Secret City is an engaging story of secrets, lies, and spies in the Australian political system, with a tremendous cast telling the tale.
In the opening scene of Secret City, a young Australian girl on scholarship to China noisily demands a free Tibet. Then she sets herself on fire.
There are presumably better ways of making a point, as the young woman promptly realizes after surviving her self-immolation, albeit covered in third-degree burns, just to be locked away in a Chinese dissident prison anyway. But it’s a hell of a start to a TV show. Marketing an Australian political thriller can’t be easy. Having someone set themselves alight in the first few minutes is going to keep people watching.
And now, thanks to Secret City debuting on Netflix today after enjoying a run two years ago on Australia’s premium channel Showcase, people will inevitably be watching. The strong cast is led by Anna Torv, who impressed in the American sci-fi thriller Fringe and, more recently, in Netflix’s own Mindhunter. She’s Australian herself, as it happens, but I’m so used to her American accent that at first, I thought her native Australian one sounded fake. Presumably, she has enough of an overseas fanbase to tempt an audience for Secret City that didn’t realize they wanted a House of Cards-style exposé of Australian power-plays until they got one.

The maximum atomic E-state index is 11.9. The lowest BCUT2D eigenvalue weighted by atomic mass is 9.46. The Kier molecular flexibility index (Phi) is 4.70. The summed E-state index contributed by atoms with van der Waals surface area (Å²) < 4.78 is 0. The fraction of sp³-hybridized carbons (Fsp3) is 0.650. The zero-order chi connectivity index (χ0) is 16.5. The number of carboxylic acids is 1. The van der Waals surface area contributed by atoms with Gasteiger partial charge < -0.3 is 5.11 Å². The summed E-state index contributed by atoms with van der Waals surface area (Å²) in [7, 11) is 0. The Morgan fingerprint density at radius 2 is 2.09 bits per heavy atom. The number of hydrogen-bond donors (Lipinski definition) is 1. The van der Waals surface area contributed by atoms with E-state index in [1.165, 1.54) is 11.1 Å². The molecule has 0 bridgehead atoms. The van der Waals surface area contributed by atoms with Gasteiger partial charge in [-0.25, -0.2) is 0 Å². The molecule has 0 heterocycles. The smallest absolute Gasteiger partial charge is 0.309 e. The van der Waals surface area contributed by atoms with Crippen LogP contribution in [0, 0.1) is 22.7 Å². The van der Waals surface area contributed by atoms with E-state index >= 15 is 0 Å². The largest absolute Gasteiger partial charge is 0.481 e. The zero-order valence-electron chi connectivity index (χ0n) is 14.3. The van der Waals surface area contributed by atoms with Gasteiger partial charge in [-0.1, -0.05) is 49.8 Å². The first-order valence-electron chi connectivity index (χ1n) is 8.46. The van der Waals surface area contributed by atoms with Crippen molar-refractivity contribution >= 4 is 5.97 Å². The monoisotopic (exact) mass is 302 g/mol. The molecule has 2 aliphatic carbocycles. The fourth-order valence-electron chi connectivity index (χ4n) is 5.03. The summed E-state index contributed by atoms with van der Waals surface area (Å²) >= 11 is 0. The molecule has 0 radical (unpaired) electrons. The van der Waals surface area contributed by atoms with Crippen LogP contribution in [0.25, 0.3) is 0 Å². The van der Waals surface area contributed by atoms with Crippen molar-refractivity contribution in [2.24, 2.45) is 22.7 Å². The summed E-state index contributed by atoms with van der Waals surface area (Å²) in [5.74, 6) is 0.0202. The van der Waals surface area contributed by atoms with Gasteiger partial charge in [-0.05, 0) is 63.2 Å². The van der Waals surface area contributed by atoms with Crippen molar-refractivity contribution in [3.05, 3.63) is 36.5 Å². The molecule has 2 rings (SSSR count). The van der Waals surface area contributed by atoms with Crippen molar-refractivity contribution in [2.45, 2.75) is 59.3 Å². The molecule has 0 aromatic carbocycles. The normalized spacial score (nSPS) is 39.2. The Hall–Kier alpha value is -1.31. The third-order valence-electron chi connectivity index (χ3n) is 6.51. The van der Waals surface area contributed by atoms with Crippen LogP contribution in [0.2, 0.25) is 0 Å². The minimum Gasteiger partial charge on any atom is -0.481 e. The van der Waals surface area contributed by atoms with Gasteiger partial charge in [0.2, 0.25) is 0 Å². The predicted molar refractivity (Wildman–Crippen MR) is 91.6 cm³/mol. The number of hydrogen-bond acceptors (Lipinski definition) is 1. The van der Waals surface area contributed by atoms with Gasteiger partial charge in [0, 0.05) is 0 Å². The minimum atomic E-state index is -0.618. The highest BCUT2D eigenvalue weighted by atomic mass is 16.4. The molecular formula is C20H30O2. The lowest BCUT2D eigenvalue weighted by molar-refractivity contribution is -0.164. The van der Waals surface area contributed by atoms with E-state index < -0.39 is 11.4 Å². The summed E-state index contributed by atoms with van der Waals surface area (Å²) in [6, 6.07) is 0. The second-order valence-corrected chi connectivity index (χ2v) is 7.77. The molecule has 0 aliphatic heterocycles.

Torv plays Harriet Dunkley, a Press Gallery journalist out to connect the dots between the burned girl lost in the Chinese prison system, a lakeside corpse with his stomach ripped open, and the machinations of the slimy Minister of Defence (Dan Wyllie) whom Dunkley has long-since been eying for the misuse of union funds. It’s a dense tale, well-told, that eventually interlocks into a conspiracy that leans heavily against international political relations between Australia, America, and China.
Torv is reliably good here, playing her usual no-nonsense do-the-right-thing role, but she’s outshone by a who’s who of Australian TV talent, particularly Jacki Weaver as a power player in the Australian Labour Party, Damon Herriman as a senior analyst in the Australian Signals Directorate, and Alex Dimitriades as an intelligence officer in the Australian Security Intelligence Organisation. Surrounded by other solid actors such as Marcus Graham, Sacha Horler, and Alan Dale, Secret City is fielding a first-team squad.
The story is adapted from the novels The Marmalade Files and The Mandarin Code, by veteran Canberra reporters Chris Uhlmann and Steve Lewis, so there’s no surprise that Secret City feels true to the inner-workings of the Australian government. There’s always a temptation in political thrillers to descend into hysteria, but Secret City, capably adapted by Matt Cameron, Belinda Chayko, and Greg Waters, maintains a deliberate pace and a great deal of restraint. That absence of a deeper, more sinister plot is sometimes felt, and I’m thankful the first season only ran for six episodes, but it also lends the scandals a believable, human quality most important to dramas of this sort: you believe there’s every chance they could be true.